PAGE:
Water, climate risks are a growing threat to U.S. corn
A new Ceres report shows that water and climate change risks are rising in the $67 billion U.S. corn sector, contributing to production and price volatility and growing concern by corn buyers that the nation’s largest crop needs to be grown more sustainably.
The report provides new data and interactive maps (www.ceres.org/cornmaps) on wide-ranging threats to U.S. corn production, including extreme weather events, groundwater depletion in regions with heavy irrigation demand, and contamination of waterways from inefficient fertilizer use. Among other statistics, the report finds that 87 percent of irrigated corn production is grown in water-stressed regions, and that corn growers in the Mississippi River Basin lost nearly half a billion dollars-worth of fertilizer in 2013 due to agricultural run-off into the Gulf of Mexico’s “dead zone.”
In response to these risks, a growing number of food and retail companies that rely on corn are developing supply chain initiatives to encourage more resilient and sustainable agricultural production in the sector, which has nearly doubled in size in the past two decades.
“Escalating corn production for our food, livestock and energy industries has put the corn sector on an unsustainable path, especially in regard to water quality and water use impacts and the growing ripples from climate change,” said report author Brooke Barton, Water Program Director at Ceres, a nonprofit sustainability advocacy group that works with companies and investors. “Corn buyers have an important role in recognizing this challenge and it’s encouraging that some are already trying to influence agricultural practices. Still, much more action is needed.”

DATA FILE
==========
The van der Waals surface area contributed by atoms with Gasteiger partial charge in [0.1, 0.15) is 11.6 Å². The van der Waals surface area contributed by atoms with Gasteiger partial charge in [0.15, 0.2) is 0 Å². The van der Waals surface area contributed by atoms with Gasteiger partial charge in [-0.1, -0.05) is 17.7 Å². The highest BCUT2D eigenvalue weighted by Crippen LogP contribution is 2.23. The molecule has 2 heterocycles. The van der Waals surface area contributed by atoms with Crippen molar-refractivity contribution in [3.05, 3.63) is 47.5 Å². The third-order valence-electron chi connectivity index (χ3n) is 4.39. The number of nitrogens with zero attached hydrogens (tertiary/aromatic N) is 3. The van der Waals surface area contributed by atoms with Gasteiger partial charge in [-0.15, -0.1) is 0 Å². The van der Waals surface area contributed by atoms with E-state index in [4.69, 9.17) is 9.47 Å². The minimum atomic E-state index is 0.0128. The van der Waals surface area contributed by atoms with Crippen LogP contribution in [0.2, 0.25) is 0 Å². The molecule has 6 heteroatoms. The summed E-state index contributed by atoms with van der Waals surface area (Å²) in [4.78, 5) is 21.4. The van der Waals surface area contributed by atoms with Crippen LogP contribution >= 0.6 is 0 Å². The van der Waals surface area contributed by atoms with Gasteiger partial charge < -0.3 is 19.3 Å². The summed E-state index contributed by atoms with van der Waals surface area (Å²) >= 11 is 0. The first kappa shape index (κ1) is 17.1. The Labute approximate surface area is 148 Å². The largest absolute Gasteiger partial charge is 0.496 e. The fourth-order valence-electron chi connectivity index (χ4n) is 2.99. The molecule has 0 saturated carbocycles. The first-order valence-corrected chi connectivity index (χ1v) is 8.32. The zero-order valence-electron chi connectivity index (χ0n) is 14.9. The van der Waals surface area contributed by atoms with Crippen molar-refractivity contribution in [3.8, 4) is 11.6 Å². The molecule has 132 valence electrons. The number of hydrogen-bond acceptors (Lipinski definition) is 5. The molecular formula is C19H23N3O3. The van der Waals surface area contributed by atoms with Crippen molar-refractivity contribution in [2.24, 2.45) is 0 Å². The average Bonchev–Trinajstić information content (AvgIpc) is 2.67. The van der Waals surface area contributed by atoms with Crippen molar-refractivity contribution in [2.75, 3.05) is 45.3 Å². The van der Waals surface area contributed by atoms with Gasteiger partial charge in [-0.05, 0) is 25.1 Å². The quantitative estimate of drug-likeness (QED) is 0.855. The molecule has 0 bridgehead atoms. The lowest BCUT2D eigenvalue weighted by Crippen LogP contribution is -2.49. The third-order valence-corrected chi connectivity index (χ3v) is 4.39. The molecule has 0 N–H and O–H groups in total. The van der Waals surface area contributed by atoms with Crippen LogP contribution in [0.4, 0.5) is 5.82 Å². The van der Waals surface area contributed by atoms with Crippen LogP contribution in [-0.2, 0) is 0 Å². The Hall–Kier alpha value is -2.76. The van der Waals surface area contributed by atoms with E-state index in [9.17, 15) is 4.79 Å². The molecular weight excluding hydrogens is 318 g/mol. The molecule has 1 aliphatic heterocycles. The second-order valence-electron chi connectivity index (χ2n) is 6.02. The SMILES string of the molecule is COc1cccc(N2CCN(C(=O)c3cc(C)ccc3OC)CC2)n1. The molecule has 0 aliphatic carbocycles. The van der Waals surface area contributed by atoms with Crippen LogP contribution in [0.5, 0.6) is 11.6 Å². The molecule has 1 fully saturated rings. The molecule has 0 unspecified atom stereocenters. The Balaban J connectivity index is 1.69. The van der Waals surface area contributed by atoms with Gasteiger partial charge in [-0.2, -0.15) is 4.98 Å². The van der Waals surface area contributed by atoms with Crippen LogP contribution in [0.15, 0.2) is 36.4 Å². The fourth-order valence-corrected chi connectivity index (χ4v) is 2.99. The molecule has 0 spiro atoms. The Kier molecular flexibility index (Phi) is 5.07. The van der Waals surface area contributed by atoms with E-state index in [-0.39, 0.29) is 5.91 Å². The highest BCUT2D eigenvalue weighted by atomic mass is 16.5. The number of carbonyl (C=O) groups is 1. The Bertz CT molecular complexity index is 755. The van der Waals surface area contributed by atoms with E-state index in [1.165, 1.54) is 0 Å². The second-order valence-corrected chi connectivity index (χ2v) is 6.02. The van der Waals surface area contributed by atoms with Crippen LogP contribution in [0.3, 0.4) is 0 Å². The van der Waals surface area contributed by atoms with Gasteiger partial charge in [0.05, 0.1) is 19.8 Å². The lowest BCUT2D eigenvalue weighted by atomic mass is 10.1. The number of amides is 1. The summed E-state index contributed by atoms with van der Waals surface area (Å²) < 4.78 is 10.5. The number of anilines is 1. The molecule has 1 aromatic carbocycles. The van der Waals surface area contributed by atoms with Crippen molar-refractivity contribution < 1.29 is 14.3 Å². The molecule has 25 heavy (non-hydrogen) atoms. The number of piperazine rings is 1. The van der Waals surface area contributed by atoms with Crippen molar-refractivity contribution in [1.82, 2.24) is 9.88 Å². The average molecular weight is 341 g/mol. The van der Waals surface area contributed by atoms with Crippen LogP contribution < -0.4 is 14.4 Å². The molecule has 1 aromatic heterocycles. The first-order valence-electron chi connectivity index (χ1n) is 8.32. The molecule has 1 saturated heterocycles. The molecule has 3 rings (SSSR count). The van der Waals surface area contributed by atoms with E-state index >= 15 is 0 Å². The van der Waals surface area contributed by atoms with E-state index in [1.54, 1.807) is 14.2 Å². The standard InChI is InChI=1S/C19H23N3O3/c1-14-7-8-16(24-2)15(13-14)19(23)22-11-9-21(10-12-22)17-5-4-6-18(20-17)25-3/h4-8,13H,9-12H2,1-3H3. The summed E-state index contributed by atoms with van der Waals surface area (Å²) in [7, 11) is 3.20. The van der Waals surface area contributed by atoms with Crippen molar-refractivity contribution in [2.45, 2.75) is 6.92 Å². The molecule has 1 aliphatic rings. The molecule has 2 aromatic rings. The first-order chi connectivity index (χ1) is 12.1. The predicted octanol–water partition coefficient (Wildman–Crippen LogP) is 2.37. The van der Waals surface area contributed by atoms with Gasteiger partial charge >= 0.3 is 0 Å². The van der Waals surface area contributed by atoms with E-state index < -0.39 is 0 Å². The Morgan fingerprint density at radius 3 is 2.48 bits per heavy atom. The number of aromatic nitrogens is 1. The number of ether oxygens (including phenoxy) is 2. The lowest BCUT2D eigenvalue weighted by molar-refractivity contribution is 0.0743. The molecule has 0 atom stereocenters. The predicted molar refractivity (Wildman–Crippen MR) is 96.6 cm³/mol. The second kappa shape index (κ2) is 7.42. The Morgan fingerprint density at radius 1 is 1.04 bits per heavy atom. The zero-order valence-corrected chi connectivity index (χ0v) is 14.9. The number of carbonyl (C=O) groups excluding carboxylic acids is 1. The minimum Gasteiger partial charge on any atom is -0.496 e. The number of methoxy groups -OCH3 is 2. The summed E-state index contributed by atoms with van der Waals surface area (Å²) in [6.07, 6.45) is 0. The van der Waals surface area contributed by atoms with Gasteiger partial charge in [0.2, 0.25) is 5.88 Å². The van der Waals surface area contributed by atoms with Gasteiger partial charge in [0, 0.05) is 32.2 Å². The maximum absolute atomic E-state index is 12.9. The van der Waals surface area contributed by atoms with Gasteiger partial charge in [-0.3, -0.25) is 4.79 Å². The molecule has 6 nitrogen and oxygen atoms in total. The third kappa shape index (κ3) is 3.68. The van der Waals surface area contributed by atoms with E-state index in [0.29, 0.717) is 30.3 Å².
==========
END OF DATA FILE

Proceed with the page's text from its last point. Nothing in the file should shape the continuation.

Among the key findings and recommendations in the report, Water & Climate Risks Facing U.S. Corn Production: How Companies & Investors Can Cultivate Sustainability:
Groundwater Depletion and Irrigation Risks
Using GIS analysis, USDA and USGS data, as well as water stress maps from the World Resources Institute’s Aqueduct Water Risk Atlas, the report finds:
- Over half of the country’s irrigated corn production, worth nearly $9 billion annually, depends on groundwater from the over-exploited High Plains aquifer, which extends from South Dakota to Texas.
- 87 percent of irrigated corn is grown in regions with high or extremely high water stress, meaning there is limited additional water available for expansion of crop irrigation. Many of these same regions can also expect worsening water shortages due to climate change. Corn-growing areas in Nebraska, Kansas, California, Colorado and Texas are the most vulnerable.
- $2.5 billion of corn grain is grown in 20 counties over portions of the High Plains aquifer where groundwater levels are rapidly declining. Five counties in particular have over $150 million each in annual corn grain production at risk from groundwater depletion: Yuma County in Colorado, and York, Hamilton, Adams and Filmore counties in Nebraska.
- 36 ethanol refineries are located in and source corn irrigated with water from the High Plains aquifer. Of these, 12 refineries, with an ethanol production capacity worth nearly $1.7 billion a year, are in areas where aquifer water levels are dropping.